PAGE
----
Are we there yet?
We had our first glimpse of Indonesia on our first trip to the Far East and we started with one of the less popular islands, Sumatra. We only had 12 days, barely enough to make quick stops at four distinct destinations: a volcanic lake, the top of an active volcano, the bustling capital of Aceh and a real tropical paradise, the Island of Weh.
More pages from an old travel diary…
Tuesday 11th July 2000
It’s Tuesday today, the first day of a long and not the least pleasant journey. The entire trip can be divided into 7 smaller sections, the half of which takes place today.
After breakfast (not porridge for a change) the minibus transformed from a pickup to suit the high local demands sets off from Iboih to Sabang, the port of Weh, with a little delay (this word will gain special importance later on). Following an hour’s jolting ride, spent sweating and sticking to one another, we are dropped at the ferry, 20,000 rupiah poorer.
We no longer worry about the timetable just wait in the shade patiently. We have a few words with an elderly man, whose hobby is to collect tourists’ addresses and coins from their countries. He proudly shows us his collection and gets a 100 forint coin from us.
Unlike when we arrived here, we now settle down on the upper board with the captain’s special permission. It’s certainly better than the smelly and crowded lower deck but it’s also stifling hot. Luckily, it’s only 2 hours to the mainland!
A short break in the capital of Aceh province
You can take a minibus to Banda Aceh from the port. We quickly hop into one and it leaves within fifteen minutes.
We kind of feel at home in Banda Aceh now; everybody says hello and shakes our hands, etc. We find an internet cafe and get up-to-date with our letters and then head to the CFC (next to a Burger Queen). We try to buy some souvenirs to get rid of our remaining rupiah but only find some basic stuff.
At the time Aceh was far from being a tourist destination. The province had been suffering from civil war conditions for years as the local community wished to become independent, which the central government didn’t quite support. We were chatting with a young Acehnese man by Lake Toba and he said we were in the middle of a half-year ceasefire. It was enough for us to go. Then the Boxing Day tsunami in 2004 abruptly ended the fights but it demanded the lives of more than 170,000…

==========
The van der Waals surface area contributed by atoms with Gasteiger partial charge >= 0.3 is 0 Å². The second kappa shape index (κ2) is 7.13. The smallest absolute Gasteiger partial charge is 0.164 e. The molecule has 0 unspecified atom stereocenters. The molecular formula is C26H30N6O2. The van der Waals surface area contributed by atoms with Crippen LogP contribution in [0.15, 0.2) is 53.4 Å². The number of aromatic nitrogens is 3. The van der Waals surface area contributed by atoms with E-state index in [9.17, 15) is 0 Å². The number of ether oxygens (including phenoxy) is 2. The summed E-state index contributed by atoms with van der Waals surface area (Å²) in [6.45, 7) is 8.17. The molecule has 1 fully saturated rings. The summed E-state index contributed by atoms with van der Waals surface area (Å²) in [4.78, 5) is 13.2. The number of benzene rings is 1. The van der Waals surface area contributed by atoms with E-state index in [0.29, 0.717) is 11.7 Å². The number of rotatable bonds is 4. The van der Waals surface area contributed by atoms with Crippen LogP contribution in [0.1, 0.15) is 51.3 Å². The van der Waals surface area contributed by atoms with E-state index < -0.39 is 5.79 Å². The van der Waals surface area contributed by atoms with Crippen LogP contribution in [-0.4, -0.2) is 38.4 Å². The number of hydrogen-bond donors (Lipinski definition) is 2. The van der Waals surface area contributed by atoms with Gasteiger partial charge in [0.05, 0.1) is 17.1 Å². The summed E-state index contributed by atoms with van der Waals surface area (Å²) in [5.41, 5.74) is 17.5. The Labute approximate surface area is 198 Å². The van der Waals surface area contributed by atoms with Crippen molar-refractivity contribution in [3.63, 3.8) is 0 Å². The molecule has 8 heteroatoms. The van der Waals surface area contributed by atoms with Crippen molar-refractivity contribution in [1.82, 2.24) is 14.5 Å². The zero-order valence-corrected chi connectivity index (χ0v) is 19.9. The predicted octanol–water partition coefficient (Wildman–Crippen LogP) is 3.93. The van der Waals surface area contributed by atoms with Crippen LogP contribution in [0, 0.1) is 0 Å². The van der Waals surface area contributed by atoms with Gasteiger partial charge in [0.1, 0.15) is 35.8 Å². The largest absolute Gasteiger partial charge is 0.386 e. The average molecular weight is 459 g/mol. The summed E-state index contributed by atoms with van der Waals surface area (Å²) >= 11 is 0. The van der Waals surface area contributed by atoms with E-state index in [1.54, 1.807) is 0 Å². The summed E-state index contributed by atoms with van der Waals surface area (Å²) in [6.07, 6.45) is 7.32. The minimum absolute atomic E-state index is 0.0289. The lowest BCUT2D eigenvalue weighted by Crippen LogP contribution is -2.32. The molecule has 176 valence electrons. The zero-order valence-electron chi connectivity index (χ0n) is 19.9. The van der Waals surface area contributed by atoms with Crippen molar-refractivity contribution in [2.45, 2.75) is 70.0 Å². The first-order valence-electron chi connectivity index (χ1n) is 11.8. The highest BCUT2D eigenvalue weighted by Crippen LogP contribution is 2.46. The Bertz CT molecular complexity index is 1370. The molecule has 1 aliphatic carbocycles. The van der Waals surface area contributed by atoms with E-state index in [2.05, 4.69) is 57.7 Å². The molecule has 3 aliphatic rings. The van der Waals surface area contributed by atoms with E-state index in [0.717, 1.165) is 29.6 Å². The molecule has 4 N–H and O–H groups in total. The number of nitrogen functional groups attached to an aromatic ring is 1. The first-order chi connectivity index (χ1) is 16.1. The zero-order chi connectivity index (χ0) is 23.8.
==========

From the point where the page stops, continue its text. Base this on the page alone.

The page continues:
We take two becaks to the bus station, where we find the bus to Medan after a little search. It is indeed a luxury bus with large comfy seats and even seat belts.
We set off and it all goes fine until…
Wednesday 11th July
…until the driver hits a huge pothole somewhere between Aceh and Medan (it’s not hard, there are plenty of them) and it destroys one of the tyres. However, they decide to carry on after a short examination and discussion. It’s only in the car park of a petrol station some time after 5 that we learn from one of the passengers why they didn’t change the wheel. It’s because they’d lent the spare wheel to another bus. Right now we’re waiting for yet another one to fit its spare wheel on ours.
The rescue bus finally arrives and we can get going again at 6.30. By the way, we were supposed to arrive in Medan at 8 the latest in our “nonstop express bus” to catch the free ride to the ferry.
All’s well that ends well
It turns out that we have another 80 km ahead of us, which means a good 2 hours in this part of the world. Two nerve-wrecking hours for us. At 8 it becomes clear that we’ll miss the bust to the port so now we pray to get there at least by 9 and somehow reach the ferry, scheduled at 10.
At 9.30 the bus finally stops somewhere in the outskirts of Medan and we get off. After a mild physical insult of the driver (Anita, the little spitfire), we get in a taxi.
Although we clearly explain to the cab driver that our ferry sails at 10 and he should hurry, he drives as if we were on a sightseeing trip. At last we reach the port at 10.10, park and then run to the gate. Of course, we didn’t miss anything and still have to queue for half an hour.
To our surprise, this boat doesn’t swing up and down like mad and nobody vomits. In only 5 hours we are back in Malaysia.